Latest Human Microbiome Project Stories
The human species is dependent for its survival on the billions of microorganisms that inhabit multiple environmental niches within and on the human body.
The thousands of bacteria, fungi and other microbes that live in our gut are essential contributors to our good health.
Nelson Joins Robert M. Friedman, Ph.D., Director of JCVI San Diego, CA Campus, as Senior Leaders Reporting to J. Craig Venter, Ph.D. ROCKVILLE, Md., Dec. 7 /PRNewswire-USNewswire/ -- The J. Craig Venter Institute announced today that Karen E. Nelson, Ph.D.
Gastroesophageal reflux diseases , or GERD, affects about 10 million people in the United States, yet the cause and an unexpected increase in its prevalence over the last three decades remains unexplainable.
The National Institutes of Health (www.nih.gov) today announced expanded funding for Baylor College of Medicineâ€™s (www.bcm.edu) Human Genome Sequencing Center for its involvement in the Human Microbiome Project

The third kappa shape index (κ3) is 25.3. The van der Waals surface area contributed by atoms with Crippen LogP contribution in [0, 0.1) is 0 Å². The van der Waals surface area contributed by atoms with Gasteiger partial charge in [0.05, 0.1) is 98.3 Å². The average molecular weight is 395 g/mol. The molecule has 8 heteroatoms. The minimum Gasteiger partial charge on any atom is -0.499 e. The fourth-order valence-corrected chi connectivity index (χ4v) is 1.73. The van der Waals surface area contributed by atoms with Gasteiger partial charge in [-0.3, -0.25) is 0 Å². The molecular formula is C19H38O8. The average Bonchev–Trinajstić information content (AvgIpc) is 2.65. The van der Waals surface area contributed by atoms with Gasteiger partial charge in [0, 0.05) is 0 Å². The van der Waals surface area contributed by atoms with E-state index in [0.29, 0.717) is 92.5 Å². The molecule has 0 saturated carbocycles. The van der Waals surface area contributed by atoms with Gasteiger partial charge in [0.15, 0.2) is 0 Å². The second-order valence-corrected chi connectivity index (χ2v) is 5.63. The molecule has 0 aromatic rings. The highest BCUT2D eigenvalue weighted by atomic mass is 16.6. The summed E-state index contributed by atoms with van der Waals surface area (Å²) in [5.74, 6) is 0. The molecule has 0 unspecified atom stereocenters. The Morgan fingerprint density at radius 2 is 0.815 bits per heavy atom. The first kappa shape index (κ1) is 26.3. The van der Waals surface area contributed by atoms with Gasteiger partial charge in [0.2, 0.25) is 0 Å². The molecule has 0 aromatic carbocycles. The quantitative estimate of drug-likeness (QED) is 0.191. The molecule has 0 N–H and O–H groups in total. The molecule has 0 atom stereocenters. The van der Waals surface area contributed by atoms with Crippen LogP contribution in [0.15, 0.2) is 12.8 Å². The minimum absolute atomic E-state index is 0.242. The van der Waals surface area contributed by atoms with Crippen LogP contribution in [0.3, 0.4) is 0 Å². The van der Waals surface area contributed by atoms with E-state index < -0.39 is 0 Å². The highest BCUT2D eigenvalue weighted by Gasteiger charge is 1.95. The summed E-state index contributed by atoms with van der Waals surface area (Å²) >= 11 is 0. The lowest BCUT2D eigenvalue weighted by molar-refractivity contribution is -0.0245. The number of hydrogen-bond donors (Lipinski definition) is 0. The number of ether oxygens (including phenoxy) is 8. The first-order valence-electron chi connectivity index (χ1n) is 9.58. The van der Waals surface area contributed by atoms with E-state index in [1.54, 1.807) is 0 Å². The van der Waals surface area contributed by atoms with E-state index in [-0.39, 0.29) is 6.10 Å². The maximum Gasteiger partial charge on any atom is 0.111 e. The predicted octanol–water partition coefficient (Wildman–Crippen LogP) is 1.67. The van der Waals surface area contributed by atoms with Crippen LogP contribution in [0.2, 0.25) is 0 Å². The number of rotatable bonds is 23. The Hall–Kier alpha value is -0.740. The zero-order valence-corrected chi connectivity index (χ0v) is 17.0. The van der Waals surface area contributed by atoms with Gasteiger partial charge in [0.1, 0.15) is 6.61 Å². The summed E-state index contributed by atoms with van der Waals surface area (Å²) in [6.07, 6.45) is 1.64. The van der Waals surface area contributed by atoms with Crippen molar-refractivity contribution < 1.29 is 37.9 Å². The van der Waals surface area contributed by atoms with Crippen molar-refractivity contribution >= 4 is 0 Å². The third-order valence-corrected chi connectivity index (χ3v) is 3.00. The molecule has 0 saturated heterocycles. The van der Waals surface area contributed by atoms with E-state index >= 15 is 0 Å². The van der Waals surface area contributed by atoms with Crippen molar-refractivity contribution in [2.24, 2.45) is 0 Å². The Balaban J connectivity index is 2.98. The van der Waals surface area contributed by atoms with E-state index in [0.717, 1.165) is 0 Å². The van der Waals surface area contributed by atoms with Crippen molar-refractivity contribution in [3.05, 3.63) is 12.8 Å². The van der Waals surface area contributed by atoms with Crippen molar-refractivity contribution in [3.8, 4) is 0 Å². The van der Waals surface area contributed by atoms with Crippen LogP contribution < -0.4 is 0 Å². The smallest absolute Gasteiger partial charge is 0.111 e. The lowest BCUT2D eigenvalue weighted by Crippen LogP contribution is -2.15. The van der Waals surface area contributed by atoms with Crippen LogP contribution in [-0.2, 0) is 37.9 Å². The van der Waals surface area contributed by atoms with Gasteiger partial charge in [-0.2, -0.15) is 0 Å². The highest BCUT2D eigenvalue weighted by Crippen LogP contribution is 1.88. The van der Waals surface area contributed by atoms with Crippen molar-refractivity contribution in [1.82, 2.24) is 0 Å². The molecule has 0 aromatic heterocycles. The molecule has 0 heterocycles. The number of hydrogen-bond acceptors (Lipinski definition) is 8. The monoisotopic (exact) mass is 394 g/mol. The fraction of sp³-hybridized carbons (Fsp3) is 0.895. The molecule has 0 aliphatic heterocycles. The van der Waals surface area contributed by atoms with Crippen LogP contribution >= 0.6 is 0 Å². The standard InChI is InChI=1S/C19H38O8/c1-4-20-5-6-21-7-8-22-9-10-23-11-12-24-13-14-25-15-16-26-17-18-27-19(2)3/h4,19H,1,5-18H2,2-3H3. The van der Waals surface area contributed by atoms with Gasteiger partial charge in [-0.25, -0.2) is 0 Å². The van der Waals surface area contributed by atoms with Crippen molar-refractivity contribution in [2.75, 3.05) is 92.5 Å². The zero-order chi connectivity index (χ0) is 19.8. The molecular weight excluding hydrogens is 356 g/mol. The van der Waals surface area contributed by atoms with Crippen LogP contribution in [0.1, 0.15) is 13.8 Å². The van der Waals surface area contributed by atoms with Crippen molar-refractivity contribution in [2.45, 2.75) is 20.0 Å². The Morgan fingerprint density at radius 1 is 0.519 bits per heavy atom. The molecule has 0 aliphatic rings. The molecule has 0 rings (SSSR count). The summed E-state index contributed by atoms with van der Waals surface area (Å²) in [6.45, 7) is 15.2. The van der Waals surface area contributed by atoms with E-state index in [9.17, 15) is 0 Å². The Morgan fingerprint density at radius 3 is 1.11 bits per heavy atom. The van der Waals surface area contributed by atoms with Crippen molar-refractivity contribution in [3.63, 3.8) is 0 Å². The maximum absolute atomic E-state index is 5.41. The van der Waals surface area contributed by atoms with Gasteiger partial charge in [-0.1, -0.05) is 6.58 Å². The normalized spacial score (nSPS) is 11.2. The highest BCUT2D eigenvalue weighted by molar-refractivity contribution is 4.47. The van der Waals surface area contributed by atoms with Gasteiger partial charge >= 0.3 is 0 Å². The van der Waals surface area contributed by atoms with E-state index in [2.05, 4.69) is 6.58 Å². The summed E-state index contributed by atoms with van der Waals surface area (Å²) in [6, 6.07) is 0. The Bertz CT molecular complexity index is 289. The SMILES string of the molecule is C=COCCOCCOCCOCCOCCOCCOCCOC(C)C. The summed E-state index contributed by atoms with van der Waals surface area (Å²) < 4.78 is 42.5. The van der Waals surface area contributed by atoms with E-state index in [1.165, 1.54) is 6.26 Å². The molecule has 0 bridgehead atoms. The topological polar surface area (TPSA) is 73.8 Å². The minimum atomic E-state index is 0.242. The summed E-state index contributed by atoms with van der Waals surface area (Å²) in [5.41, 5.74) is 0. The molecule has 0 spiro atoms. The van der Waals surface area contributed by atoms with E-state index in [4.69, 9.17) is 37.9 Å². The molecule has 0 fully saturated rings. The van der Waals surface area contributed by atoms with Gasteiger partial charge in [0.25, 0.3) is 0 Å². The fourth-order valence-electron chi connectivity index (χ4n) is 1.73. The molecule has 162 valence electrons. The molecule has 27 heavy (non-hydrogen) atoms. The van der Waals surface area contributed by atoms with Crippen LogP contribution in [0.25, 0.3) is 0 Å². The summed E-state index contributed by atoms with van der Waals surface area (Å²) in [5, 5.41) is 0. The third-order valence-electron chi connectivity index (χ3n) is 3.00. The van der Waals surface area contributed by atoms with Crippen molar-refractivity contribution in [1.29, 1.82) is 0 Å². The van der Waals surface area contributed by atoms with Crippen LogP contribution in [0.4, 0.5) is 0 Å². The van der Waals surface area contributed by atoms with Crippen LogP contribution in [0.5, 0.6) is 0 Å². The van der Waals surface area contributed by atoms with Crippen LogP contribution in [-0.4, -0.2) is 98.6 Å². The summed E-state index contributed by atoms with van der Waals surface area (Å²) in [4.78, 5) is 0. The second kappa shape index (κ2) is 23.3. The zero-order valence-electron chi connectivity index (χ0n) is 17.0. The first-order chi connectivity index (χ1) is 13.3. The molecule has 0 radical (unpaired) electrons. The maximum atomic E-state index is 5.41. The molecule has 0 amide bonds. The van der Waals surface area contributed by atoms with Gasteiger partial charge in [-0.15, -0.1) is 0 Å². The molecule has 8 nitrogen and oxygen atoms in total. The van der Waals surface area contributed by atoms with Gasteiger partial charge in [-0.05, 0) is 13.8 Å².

The estimated 1,000 species of bacteria inhabiting healthy human skin are likely necessary for proper body functioning, researchers said. Bacterial colonies reside on different parts of the skin, some in the armpit and belly button, which are akin to tropical rain forests, and others on the forearm, which resembles an arid desert, researchers from the National Institutes of Health told the Los Angeles Times in a story published Saturday. We live in a microbial world, and these things are not...
Symbiosis between humans and bacteria has been a long accepted and heavily studied phenomenon of human physiology.
Autoimmune diseases have long been regarded as illnesses in which the immune system creates autoantibodies to attack the body itself. But, researchers at the California non-profit Autoimmunity Research Foundation (ARF) explain that the antibodies observed in autoimmune disease actually result from alteration of human genes and gene products by hidden bacteria.
SOUTH EASTON, Mass., March 20 /PRNewswire-FirstCall/ -- Pressure BioSciences, Inc.
Researchers said on Thursday that bacteria found in human spit does not vary much around the world, a finding that could provide insights into how diet and cultural factors affect human health.
- An imitative word; an onomatopoetic word.